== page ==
This was a statement by a contractor who I have known for 18 years and whom I had just had a telephone conversation with about future regulatory requirements. He is a contractor who reads all my articles and uses me as a sounding board. He also knows that I have a unique regulatory background and he values my insight.
With his permission, I have outlined our conversation as it unfolded because I think it offers real insight for others struggling to meet the change necessary in the face of the current reform of the industry. I am not saying he is right or wrong in his various views but I do believe that contractors like him should be listened to.
By way of background, I first meet this person in 1999 at a public meeting which the local member of parliament had organised to address industry concerns about the introduction of tough Financial Requirements for Licensing (FRL). As the Compliance Manager for the building regulator at the time, the Building Services Authority (BSA), I had the task of explaining the new requirements and taking questions. I remember 150 very angry contractors turning up for this meeting.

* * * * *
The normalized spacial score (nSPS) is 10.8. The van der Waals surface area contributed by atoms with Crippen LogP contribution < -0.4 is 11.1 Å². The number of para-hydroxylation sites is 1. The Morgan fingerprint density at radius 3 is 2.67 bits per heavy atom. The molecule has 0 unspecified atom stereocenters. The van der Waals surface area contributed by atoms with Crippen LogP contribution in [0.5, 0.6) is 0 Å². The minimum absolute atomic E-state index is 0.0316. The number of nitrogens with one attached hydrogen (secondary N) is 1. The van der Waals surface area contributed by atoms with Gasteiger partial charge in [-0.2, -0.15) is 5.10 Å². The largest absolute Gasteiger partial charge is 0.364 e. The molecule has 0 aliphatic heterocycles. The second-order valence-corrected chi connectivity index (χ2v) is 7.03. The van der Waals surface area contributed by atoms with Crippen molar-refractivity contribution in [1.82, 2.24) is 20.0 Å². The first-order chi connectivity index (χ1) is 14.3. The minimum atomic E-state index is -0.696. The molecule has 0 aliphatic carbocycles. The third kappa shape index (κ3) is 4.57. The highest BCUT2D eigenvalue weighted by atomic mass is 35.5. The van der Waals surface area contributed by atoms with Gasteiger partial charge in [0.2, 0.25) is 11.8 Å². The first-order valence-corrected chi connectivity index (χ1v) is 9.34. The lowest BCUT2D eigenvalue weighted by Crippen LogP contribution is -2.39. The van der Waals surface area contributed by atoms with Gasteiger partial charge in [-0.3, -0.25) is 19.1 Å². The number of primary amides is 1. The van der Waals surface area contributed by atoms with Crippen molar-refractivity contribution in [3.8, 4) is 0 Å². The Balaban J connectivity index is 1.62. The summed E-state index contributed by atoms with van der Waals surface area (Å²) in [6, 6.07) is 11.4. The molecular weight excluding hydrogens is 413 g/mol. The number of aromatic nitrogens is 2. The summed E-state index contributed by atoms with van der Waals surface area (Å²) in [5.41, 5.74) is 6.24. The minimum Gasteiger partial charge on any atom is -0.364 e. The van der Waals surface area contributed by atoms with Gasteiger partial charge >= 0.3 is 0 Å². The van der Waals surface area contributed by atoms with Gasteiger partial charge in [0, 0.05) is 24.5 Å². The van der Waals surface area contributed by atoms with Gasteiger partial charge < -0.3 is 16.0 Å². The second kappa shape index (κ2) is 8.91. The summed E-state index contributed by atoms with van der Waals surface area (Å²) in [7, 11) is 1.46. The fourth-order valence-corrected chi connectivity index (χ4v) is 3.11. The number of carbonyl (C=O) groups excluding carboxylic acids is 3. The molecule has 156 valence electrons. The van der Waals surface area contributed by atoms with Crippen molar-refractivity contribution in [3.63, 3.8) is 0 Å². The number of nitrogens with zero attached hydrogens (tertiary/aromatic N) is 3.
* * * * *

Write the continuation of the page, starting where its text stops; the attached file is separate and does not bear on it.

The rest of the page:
The meeting went for two very, very long hours. After the meeting finished and we packed up, I headed to the nearest hotel for a quiet drink with some friends. This person saw me and approached me. I remember thinking that this was not going to turn out well. He stated that he thought everything I had said was BS but he gave me points for turning up and taking every question. He bought me a beer and that was the start of a friendship that I value very much today.
Over the years I made sure he was aware of any education the BSA or QBCC offered which I thought would be of assistance to him. He restructured his business to comply with the FRL and found a good local accountant that made sure that to this day he has never had an issue with either the BSA or QBCC in this regard.
In fact he has never had any type of issue with the building industry regulator. No complaints from homeowners, no adjudication applications lodged against the business, no alleged monies owed or complaints from subcontractors. A perfect record.
The one consistent bit of advice I have always given him is to work very hard at the front end of their business to prevent or significantly reduce costly and time consuming back end disputes emerging. He has a deep distrust of lawyers which some might see as ironic given my new long term collaboration with Helix Legal. He never misses an opportunity to get a few lawyer jabs in at my expense but it is all good natured banter, and as I remind him constantly, I am not a lawyer!